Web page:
She shared with us, after the first month of school last year her daughter came home and exclaimed, “I don’t want to make all of the rules. I just want someone else to do it and tell us what to do!”

In response, this heroic parent said calmly and matter-of-factly, “And that’s exactly why you’re here.”

Fast forward to today. This young lady is now our resident “sheepdog” at TVS. Sheepdog status is a special role given to our student leaders in the community, who work diligently and thoughtfully to guard and protect the learning environment. There is a sheepdog at every Acton campus and these young heroes are connected to each other through a global “sheepdog” forum, where they can help each other brainstorm and problem solve studio issues. It’s a new initiative within the network, but I can already see the potential of connecting and empowering campus leaders at a global level. I mean, how cool is that?

Recently, there had been an eruption of unkind and derogatory comments in the studio. A few of the learners were quick to point out the specific contract promises those participating were breaking and the offenders were quick to diminish the importance of their words.

Our young sheepdog, in turn, saw this as her call to action. She rallied a few others in the studio and crafted an email to the Sheepdog Forum. The group cheered in excitement when they received a response email from the resident sheepdog, and launchpad (high school) hero, at Acton main. Fueled with new insights and a clear path forward, she and another hero crafted a launch on language and why words matter. Following the discussion, a contract was created and signed by all heroes, penning their commitment to preserve and honor a sacred, respectful space, through the use of kind and inclusive language. The consequences of one’s choices clear as day: future offenders would be warned and stop (including apologizing) or receive an Honor Code violation for breaking their promises to each other.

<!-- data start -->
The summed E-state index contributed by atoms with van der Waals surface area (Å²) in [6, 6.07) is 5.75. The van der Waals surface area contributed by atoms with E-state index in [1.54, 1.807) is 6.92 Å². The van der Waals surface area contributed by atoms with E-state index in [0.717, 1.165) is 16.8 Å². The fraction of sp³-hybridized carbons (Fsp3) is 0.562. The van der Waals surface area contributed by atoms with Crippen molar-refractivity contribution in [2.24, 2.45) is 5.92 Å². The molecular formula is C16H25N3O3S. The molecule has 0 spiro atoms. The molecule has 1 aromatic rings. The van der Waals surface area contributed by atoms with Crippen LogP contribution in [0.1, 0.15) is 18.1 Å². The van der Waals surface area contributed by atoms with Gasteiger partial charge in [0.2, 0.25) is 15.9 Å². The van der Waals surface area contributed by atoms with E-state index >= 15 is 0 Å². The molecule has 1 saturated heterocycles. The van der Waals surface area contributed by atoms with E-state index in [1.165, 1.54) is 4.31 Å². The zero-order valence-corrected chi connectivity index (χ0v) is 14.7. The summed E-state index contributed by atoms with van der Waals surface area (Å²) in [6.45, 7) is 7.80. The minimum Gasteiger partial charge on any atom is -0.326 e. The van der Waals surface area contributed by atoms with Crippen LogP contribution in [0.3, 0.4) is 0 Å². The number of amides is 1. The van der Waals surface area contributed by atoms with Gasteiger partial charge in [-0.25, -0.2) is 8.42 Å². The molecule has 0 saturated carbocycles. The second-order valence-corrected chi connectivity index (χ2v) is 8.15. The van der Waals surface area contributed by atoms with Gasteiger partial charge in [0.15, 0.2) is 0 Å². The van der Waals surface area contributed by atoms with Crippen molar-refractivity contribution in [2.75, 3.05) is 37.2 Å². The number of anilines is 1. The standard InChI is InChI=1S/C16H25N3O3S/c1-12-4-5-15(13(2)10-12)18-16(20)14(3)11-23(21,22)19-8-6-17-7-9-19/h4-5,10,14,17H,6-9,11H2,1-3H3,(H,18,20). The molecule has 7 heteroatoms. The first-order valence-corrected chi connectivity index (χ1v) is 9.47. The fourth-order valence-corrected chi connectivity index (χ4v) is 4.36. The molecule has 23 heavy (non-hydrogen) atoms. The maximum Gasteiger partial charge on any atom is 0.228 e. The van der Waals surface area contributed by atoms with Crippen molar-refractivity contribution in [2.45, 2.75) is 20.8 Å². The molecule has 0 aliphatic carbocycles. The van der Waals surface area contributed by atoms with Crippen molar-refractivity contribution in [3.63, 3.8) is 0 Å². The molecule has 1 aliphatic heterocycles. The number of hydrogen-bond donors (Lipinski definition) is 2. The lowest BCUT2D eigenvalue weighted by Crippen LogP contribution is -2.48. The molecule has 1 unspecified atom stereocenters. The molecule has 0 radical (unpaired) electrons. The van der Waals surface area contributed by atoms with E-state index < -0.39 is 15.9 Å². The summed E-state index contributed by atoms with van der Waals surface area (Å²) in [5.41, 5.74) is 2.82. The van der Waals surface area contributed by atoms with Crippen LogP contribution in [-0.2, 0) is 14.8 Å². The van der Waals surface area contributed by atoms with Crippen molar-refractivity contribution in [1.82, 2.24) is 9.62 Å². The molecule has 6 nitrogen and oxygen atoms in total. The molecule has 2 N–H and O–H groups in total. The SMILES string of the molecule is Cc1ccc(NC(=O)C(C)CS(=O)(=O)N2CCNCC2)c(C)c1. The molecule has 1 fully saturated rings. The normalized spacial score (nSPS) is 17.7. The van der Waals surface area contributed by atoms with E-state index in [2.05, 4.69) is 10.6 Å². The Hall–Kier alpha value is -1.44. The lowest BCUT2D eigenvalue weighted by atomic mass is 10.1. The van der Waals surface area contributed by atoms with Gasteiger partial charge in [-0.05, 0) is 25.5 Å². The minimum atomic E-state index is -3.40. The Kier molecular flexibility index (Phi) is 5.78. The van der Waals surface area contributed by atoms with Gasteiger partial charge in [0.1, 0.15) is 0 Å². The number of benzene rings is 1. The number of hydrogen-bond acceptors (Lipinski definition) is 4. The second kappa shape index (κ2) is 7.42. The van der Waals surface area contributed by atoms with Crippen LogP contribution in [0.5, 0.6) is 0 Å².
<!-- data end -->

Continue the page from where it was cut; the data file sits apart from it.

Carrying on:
In watching this play out, I am reminded of how capable our children are. This was accomplished with zero adult intervention- aside from providing the tools and setting up the learning environment. Our heroes saw a problem and immediately stepped in to solve it, calling the community to a higher standard of excellence and imprinting something lasting on each of their young hearts. Words matter.

Would this have had the same impact coming from an adult? I ponder the outcomes of a different course of action, of one that didn’t involve an empowered young person at the helm, and I know the answer.

Certainly, it would have been easier- for us, the adults. But what a missed learning opportunity had we done so. These tensions and reparations become the very essence of who we are as a community, a school. As if each time, we are saying- this is who we are and this is how we do things here.

When ugliness erupts or thoughtless language finds its way back in to the studio, I am confident that our heroes, with the support and guidance of our sheepdogs, will rise to the occasion.

Because, truly- That’s exactly why we’re here.